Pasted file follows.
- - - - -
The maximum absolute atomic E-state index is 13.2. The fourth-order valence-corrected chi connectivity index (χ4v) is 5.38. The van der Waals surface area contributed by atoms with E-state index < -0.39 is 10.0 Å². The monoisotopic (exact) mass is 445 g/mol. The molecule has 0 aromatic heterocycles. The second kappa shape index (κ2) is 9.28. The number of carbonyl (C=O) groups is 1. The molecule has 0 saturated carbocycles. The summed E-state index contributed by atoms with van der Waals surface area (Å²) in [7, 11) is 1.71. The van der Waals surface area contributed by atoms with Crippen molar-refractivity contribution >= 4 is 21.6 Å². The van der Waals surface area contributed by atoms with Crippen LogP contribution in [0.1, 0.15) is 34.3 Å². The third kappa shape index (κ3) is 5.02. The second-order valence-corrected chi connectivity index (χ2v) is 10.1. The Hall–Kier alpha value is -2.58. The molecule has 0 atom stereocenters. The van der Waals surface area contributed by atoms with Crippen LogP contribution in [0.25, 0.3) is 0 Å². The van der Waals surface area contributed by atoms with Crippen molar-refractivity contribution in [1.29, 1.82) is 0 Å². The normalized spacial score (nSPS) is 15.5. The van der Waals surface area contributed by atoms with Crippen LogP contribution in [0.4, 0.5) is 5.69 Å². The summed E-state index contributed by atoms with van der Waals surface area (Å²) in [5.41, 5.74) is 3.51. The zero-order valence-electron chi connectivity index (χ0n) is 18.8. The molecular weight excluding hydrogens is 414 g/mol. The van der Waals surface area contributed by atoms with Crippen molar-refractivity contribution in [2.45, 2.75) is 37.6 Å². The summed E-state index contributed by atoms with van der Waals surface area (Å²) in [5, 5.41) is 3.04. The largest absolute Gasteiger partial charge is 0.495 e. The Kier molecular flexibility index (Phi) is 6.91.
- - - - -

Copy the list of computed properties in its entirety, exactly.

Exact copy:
The maximum absolute atomic E-state index is 13.2. The fourth-order valence-corrected chi connectivity index (χ4v) is 5.38. The van der Waals surface area contributed by atoms with E-state index < -0.39 is 10.0 Å². The monoisotopic (exact) mass is 445 g/mol. The molecule has 0 aromatic heterocycles. The second kappa shape index (κ2) is 9.28. The number of carbonyl (C=O) groups is 1. The molecule has 0 saturated carbocycles. The summed E-state index contributed by atoms with van der Waals surface area (Å²) in [7, 11) is 1.71. The van der Waals surface area contributed by atoms with Crippen molar-refractivity contribution >= 4 is 21.6 Å². The van der Waals surface area contributed by atoms with Crippen LogP contribution in [0.1, 0.15) is 34.3 Å². The third kappa shape index (κ3) is 5.02. The second-order valence-corrected chi connectivity index (χ2v) is 10.1. The Hall–Kier alpha value is -2.58. The molecule has 0 atom stereocenters. The van der Waals surface area contributed by atoms with Crippen LogP contribution in [0.25, 0.3) is 0 Å². The van der Waals surface area contributed by atoms with Crippen molar-refractivity contribution in [1.29, 1.82) is 0 Å². The normalized spacial score (nSPS) is 15.5. The van der Waals surface area contributed by atoms with Crippen LogP contribution in [0.4, 0.5) is 5.69 Å². The summed E-state index contributed by atoms with van der Waals surface area (Å²) in [5.41, 5.74) is 3.51. The zero-order valence-electron chi connectivity index (χ0n) is 18.8. The molecular weight excluding hydrogens is 414 g/mol. The van der Waals surface area contributed by atoms with Crippen molar-refractivity contribution in [2.45, 2.75) is 37.6 Å². The summed E-state index contributed by atoms with van der Waals surface area (Å²) in [5, 5.41) is 3.04. The largest absolute Gasteiger partial charge is 0.495 e. The Kier molecular flexibility index (Phi) is 6.91.